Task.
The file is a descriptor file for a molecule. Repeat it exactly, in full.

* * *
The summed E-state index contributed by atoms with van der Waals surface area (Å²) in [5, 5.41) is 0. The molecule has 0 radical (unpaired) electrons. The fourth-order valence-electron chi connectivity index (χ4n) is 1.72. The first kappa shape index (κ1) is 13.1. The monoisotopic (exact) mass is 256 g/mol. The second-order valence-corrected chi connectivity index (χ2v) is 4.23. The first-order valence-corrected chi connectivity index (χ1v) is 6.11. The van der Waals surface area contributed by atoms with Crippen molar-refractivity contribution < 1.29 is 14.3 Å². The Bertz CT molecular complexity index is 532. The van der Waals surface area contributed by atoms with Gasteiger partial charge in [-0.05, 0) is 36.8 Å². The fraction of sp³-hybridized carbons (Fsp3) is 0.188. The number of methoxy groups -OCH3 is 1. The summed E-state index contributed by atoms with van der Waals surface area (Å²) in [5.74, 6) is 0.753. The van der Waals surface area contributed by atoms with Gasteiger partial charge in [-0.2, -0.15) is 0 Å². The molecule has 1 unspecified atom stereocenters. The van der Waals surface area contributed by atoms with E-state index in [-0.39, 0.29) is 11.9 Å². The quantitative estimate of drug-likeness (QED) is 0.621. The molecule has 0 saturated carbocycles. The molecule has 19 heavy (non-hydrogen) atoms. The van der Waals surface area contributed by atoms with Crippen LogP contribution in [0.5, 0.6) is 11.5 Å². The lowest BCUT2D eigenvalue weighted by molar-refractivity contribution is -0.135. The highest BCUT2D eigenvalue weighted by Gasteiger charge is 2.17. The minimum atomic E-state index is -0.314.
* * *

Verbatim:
The summed E-state index contributed by atoms with van der Waals surface area (Å²) in [5, 5.41) is 0. The molecule has 0 radical (unpaired) electrons. The fourth-order valence-electron chi connectivity index (χ4n) is 1.72. The first kappa shape index (κ1) is 13.1. The monoisotopic (exact) mass is 256 g/mol. The second-order valence-corrected chi connectivity index (χ2v) is 4.23. The first-order valence-corrected chi connectivity index (χ1v) is 6.11. The van der Waals surface area contributed by atoms with Crippen molar-refractivity contribution < 1.29 is 14.3 Å². The Bertz CT molecular complexity index is 532. The van der Waals surface area contributed by atoms with Gasteiger partial charge in [-0.05, 0) is 36.8 Å². The fraction of sp³-hybridized carbons (Fsp3) is 0.188. The number of methoxy groups -OCH3 is 1. The summed E-state index contributed by atoms with van der Waals surface area (Å²) in [5.74, 6) is 0.753. The van der Waals surface area contributed by atoms with Gasteiger partial charge in [-0.2, -0.15) is 0 Å². The molecule has 1 unspecified atom stereocenters. The van der Waals surface area contributed by atoms with E-state index in [-0.39, 0.29) is 11.9 Å². The quantitative estimate of drug-likeness (QED) is 0.621. The molecule has 0 saturated carbocycles. The molecule has 19 heavy (non-hydrogen) atoms. The van der Waals surface area contributed by atoms with Crippen LogP contribution in [0.5, 0.6) is 11.5 Å². The lowest BCUT2D eigenvalue weighted by molar-refractivity contribution is -0.135. The highest BCUT2D eigenvalue weighted by Gasteiger charge is 2.17. The minimum atomic E-state index is -0.314.